Perdue Chairman: Dealing With Perception is Good Business

4/12/2014 7:00 AM
By Jennifer Merritt Virginia Correspondent

“We have to continuously deal with perception.” That’s what Jim Perdue, chairman of Perdue Farms, told attendees of this year’s Virginia State Feed Association Convention and Cow College. “As a company, we have to deal with the perception, not the reality.”

Founded in 1920 by Jim Perdue’s grandfather, Arthur Perdue, Perdue Farms is the third-largest poultry producer in the U.S. and the country’s No. 1 brand for fresh chicken. Arthur Perdue started out selling eggs and guided his business through the Great Depression. Arthur’s son and Jim’s father, Frank, came home in 1939 to join the company.

“I don’t think the company would have grown under my grandfather, but what he did is establish the values, strong work ethic, high-quality product with eggs and then meat chickens, and frugalness,” Jim Perdue said. “My dad was the risk-taker.”

His dad was also perhaps best known to the general public as the face of the money-back guarantee. Started in 1973, the guarantee promised consumer satisfaction or they would get their money back. That commitment to “believe in better chicken” carries through to the company’s vision today.

The vision of Perdue Farms is “to have the most trusted name in food and agricultural products.” Doing that requires paying attention not only to the business of raising and processing chicken, but also to the perception of the consumer.

Most consumers, however, are at least three generations removed from the farm. They get their information from the media, and while they may trust farmers, they don’t trust agriculture.

“Four out of 10 consumers have lost trust in food. Forty percent of consumers don’t trust the food supply that feeds them,” Jim Perdue said. “It’s scary and we can’t ignore it.”

Regardless of their feeling about agriculture in general, surveys show consumers still trust the USDA. Perdue has entered into a voluntary agreement to have its chicken USDA Process Verified. Twice a year, the USDA audits the company to ensure that it’s living up to its claims that the chickens are fed an all-vegetarian diet with no animal byproducts, that they are cared for in a humane manner and that the chicken meets a certain level of tenderness.

“Consumers may be out of touch with farming, but we cannot be out of touch with our consumers,” he said. “If they don’t see it and you don’t tell them, they are going to come up with their own explanation or take what activists are selling.”

In fact, Perdue called consumers the new regulators because they are concerned with more than just a safe, abundant food supply. In addition to wanting to know how their food is raised and its impact on the environment, antibiotic use is one of consumers’ top concerns.

Perdue Farms doesn’t use antibiotics on a routine or daily basis to promote growth. They do, however, use them to treat sick or at-risk birds. They’ve found that consumers are comfortable with using antibiotics for animals in a manner similar to the way they themselves use the drugs for their children.

“If a child has an ear infection, the amoxicillin is coming out, but they aren’t okay putting antibiotics on their children’s cereal,” he said.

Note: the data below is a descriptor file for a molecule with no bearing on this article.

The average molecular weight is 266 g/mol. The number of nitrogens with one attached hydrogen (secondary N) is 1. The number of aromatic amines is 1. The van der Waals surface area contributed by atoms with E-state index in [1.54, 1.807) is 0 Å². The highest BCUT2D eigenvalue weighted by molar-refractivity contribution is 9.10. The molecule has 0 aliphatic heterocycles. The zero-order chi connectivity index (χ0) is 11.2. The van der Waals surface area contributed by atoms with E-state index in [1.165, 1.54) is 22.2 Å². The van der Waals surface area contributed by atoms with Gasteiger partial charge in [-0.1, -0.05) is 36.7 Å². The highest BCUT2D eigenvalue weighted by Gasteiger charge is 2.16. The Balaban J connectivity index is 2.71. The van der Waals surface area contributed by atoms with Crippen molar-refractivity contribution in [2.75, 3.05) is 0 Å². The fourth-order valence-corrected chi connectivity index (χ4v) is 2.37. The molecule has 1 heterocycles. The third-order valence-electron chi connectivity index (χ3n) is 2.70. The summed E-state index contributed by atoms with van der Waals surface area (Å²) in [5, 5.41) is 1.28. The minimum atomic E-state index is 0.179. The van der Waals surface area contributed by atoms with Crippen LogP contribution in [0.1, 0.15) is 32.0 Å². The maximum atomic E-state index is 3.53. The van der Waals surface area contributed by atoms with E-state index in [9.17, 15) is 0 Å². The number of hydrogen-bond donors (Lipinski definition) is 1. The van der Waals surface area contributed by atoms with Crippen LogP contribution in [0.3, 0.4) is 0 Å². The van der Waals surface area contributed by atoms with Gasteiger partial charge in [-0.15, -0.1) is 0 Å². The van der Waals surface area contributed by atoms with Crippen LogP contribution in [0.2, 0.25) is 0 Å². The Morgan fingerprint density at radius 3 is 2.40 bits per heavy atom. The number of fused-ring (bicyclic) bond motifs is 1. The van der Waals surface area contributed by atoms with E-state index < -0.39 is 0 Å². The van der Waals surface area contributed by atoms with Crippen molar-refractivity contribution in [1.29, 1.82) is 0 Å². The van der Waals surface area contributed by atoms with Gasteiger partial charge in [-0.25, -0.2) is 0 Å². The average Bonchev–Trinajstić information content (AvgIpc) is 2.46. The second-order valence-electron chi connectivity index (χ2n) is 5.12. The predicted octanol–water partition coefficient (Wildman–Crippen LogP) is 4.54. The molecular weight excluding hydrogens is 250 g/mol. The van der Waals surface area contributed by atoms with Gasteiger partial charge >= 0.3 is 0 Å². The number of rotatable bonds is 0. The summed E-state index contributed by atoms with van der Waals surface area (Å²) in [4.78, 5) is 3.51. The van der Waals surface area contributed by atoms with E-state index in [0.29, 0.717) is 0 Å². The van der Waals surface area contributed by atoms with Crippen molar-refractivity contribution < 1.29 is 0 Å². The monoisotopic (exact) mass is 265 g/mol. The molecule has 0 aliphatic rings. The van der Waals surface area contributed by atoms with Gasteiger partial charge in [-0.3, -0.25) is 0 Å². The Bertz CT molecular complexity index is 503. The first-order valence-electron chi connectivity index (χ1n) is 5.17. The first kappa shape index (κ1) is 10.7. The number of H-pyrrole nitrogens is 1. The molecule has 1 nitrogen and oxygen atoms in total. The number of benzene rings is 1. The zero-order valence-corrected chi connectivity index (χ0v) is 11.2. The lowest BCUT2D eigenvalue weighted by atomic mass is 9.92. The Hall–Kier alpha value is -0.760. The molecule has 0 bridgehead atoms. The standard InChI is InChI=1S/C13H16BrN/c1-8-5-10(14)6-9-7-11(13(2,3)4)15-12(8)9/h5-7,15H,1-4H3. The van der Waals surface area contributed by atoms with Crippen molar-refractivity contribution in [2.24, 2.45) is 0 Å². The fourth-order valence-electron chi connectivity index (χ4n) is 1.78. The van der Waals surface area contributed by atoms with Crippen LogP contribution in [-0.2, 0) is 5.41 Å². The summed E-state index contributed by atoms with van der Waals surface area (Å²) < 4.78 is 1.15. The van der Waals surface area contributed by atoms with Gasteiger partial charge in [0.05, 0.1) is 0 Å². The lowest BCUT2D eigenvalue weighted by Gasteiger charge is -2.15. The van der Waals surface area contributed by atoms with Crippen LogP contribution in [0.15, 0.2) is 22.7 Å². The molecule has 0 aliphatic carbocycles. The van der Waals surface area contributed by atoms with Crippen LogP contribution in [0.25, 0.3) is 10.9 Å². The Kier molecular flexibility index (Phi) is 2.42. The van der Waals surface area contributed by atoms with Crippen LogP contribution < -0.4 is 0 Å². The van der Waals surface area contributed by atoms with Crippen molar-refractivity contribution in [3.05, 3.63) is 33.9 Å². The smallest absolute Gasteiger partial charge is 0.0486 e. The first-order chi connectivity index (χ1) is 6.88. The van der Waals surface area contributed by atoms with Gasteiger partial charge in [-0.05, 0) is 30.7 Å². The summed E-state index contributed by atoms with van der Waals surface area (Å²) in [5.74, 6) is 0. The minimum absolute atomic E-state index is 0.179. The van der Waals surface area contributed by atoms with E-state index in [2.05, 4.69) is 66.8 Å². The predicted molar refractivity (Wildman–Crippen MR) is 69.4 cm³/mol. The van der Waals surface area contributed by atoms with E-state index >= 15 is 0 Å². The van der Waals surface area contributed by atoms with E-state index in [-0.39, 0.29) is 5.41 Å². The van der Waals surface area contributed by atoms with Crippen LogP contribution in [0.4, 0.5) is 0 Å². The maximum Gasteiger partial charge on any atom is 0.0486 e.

Consumer opinion has changed how the company has treated their animals in the past. Perdue Farms originally used a chemical compound to treat a parasite in the chickens’ gut. The compound contains arsenic, and even though the company spent two years explaining to consumers that there was “good arsenic and bad arsenic,” the perception was too strong.

“You’ve got the science, you’ve got the reality and then you’ve got the perception,” he said. “As a company, we’ve got to deal with the perception.”

Consumers and retailers continue to drive the business to provide new and different products. With Whole Foods declaring its intention to be GMO-free in five years and Chick-Fil-A stating that its chicken would be antibiotic-free in five years, it’s created a demand that Perdue Farms is stepping up to fill.

The acquisition of Coleman Foods and the Harvest Land brand has increased the organic foods component of Perdue Farm’s business, and it’s still growing. While the conventional poultry industry is growing at a rate of about 1 to 2 percent a year, Perdue said the organic side of the business is growing at a rate of 20 percent. It’s still a fraction of Perdue Farm’s overall business, but it’s worth paying attention to.

“If my dad saw organic chickens being raised, he’d say we are right back to where we started,” he said.

Perdue outlined the differences in how chicken is being raised today, including providing the birds with access to the outdoors, hay bales to perch on and the “time-out box” that lets the animals take a break when they want it. He said company employees are noticing a difference in how tender the meat is and how it comes off of the bone.

“The meat is different. Our own people are starting to drink the Kool-Aid,” he said. “We want to be a learning organization.

“We can blame the activist and media, but we in agriculture have failed to tell our story,” he said. “We have to engage our customer in order to gain their trust.”

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